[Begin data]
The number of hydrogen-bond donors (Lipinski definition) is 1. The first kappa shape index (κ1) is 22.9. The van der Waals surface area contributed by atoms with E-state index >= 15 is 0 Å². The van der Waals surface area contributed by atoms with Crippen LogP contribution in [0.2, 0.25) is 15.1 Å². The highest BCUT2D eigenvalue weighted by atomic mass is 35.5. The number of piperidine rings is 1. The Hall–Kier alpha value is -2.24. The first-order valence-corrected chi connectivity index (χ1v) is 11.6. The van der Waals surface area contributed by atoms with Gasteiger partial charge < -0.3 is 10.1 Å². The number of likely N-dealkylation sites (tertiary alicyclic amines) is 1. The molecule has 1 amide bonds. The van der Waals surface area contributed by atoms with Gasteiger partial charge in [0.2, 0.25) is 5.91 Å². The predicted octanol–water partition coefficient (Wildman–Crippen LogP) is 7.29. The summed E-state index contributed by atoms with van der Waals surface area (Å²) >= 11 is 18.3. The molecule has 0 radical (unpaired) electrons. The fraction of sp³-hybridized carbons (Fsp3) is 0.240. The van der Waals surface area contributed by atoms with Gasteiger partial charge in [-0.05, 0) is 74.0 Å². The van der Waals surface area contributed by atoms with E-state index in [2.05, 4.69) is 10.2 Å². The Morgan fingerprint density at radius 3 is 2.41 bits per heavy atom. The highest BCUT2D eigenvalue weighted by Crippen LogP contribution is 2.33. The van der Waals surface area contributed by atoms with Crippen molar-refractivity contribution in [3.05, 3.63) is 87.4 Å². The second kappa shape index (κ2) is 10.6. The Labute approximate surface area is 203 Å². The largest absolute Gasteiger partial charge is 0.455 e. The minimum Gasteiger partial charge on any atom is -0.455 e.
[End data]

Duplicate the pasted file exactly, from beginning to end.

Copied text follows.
The number of hydrogen-bond donors (Lipinski definition) is 1. The first kappa shape index (κ1) is 22.9. The van der Waals surface area contributed by atoms with E-state index >= 15 is 0 Å². The van der Waals surface area contributed by atoms with Crippen LogP contribution in [0.2, 0.25) is 15.1 Å². The highest BCUT2D eigenvalue weighted by atomic mass is 35.5. The number of piperidine rings is 1. The Hall–Kier alpha value is -2.24. The first-order valence-corrected chi connectivity index (χ1v) is 11.6. The van der Waals surface area contributed by atoms with Gasteiger partial charge < -0.3 is 10.1 Å². The number of likely N-dealkylation sites (tertiary alicyclic amines) is 1. The molecule has 1 amide bonds. The van der Waals surface area contributed by atoms with Gasteiger partial charge in [0.2, 0.25) is 5.91 Å². The predicted octanol–water partition coefficient (Wildman–Crippen LogP) is 7.29. The summed E-state index contributed by atoms with van der Waals surface area (Å²) >= 11 is 18.3. The molecule has 0 radical (unpaired) electrons. The fraction of sp³-hybridized carbons (Fsp3) is 0.240. The van der Waals surface area contributed by atoms with Gasteiger partial charge in [-0.05, 0) is 74.0 Å². The van der Waals surface area contributed by atoms with E-state index in [2.05, 4.69) is 10.2 Å². The Morgan fingerprint density at radius 3 is 2.41 bits per heavy atom. The highest BCUT2D eigenvalue weighted by Crippen LogP contribution is 2.33. The van der Waals surface area contributed by atoms with Crippen molar-refractivity contribution in [3.05, 3.63) is 87.4 Å². The second kappa shape index (κ2) is 10.6. The Labute approximate surface area is 203 Å². The largest absolute Gasteiger partial charge is 0.455 e. The minimum Gasteiger partial charge on any atom is -0.455 e.